I hope you all are doing well. In this blog post, we’re going to be discussing Tressie McMillian Cottem’s book Thick.
Since her book did cover quite a bit we will only be focusing on a few chapters. Enjoy!
To start let’s talk a bit about the chapter “In The Name of Beauty”. In this chapter, she touched on the commodification of beauty and its distinct relations to whiteness. In a capitalistic society, beauty is a type of capital targeted primarily at women. The point she tries to drive through, though, is that beauty being a product of whiteness is upheld at the expense of nonwhite women (and especially black women) to maintain a system of oppression. When Cottem is talking about beauty she isn’t so much as describing physical appearance as she is discussing the systematic ways in which certain ideas are used to maintain prominent social hierarchies. The great lengths taken to convince women that beauty is achievable is sickening but unsurprising given the fact that there’s not much money to be made from telling women they’re ugly without at least proving a solution. She wrote on page 66, “White women need me to believe I can earn beauty, because when I want what I cannot have, what they have becomes even more valuable.” I thought that was such a powerful statement because it truly underscored why ideals of beauty are so important in our society. She talks about the freedom one receives from acknowledging that they are not the standard of beauty and how that recognition exposes the violence of using beauty as a means of social control. To understand your ranking among the standards, according to her, is to be free.
Another chapter that struck a chord in me was “Dying to Be Competent”. This chapter went into the atrocities that black women, specifically expecting mothers, face in the healthcare system. Her experience receiving care as she described it was horrific. Her discomfort and pain were minimized and her concerns invalidated. But what was truly unfortunate was how social position and status were of no use when the nurses and doctors saw her. It didn’t matter that she was a well-learned and accomplished scholar or that she spoke “well”, all they saw was incompetent and she was treated as such. Just imagine if people like her and even Serena Williams can be ignored and dismissed by medical professionals, how much harder must it be for less-privileged, poor black women to navigate the healthcare system. To be viewed as incompetent is to be de-valued, and stripped of any sense of human dignity. Cottem mentioned how the rates of Black mothers that die during childbirth in America are similar to those found in much much poorer countries. It’s insane to have such a high mortality rate in a country that views itself as a “city on a hill”. I think this chapter spoke to my fear of pregnancy but it also spoke to the gross realities of being a black woman in America.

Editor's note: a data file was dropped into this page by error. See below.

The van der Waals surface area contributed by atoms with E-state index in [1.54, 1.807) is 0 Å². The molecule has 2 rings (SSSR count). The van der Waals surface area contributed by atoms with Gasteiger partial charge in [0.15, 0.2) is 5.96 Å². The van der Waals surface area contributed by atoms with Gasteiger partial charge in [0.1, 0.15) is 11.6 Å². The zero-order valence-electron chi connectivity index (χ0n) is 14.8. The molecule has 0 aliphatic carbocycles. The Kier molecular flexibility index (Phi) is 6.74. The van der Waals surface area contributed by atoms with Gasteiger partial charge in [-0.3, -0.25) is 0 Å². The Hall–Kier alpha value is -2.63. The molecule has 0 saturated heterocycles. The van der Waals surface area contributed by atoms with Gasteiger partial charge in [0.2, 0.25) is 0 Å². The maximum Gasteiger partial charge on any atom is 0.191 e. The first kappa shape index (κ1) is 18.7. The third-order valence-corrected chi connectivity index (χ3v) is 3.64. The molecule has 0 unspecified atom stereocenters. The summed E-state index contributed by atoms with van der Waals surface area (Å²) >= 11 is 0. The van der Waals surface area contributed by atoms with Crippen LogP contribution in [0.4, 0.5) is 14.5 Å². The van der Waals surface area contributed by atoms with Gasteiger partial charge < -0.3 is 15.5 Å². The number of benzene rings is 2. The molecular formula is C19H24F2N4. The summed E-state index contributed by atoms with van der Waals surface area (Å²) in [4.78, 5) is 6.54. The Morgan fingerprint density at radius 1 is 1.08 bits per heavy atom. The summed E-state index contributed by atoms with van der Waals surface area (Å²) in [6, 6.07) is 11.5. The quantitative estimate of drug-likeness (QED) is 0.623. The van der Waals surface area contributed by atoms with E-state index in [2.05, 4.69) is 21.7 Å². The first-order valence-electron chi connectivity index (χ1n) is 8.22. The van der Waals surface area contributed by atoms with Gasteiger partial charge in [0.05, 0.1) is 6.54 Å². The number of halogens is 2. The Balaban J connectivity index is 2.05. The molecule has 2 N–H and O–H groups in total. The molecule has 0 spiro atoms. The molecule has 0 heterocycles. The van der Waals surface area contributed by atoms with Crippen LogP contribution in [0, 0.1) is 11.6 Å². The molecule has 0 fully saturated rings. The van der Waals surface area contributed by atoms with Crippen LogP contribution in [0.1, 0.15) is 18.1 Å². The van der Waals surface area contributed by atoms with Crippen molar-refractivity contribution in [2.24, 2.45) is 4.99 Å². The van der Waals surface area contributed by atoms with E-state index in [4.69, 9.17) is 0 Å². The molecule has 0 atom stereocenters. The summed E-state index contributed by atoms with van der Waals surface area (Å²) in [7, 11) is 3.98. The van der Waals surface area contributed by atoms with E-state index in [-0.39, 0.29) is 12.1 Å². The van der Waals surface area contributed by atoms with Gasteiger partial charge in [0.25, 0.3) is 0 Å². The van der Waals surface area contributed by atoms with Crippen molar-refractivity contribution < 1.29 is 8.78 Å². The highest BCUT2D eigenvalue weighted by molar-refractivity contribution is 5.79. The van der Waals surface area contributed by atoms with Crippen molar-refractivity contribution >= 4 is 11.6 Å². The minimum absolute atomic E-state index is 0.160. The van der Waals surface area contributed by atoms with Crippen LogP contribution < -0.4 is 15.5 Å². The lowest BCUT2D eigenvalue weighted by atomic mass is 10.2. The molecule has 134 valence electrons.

Lastly, let’s talk about the chapter, “Black Girlhood, Interrupted”. In this chapter, she wrote about the perceptions of black girls/ black women and their sexuality. She discussed how the adultification and over-sexualization of black girls are extremely harmful and destructive. Desirability is mentioned for the role it plays in whether a woman is viewed as being a ho or not. This desirability as dictated by men makes them susceptible to immense violence. And as her cousin mentioned in this chapter, once you’re a ho you could never be a victim. Although Cottem didn’t discuss this very much in her book, I think it’s worthwhile to consider how the dynamics of victimhood collide with the way we understand toxic masculinity and the sexual exploitation of black women. This whole convo around victimhood also led me to think about how sex work is viewed and the little protection sex workers are given. We can even consider the way similar ideas manifest themselves in the outburst of violence that has been dealt upon black trans women.
I think ingrained in all of these chapters is a discussion around value: Who is valued in society? How is that value distributed? And how is it used to perpetuate greater inequalities among groups? All of these are questions that are vital to the way we move throughout this world.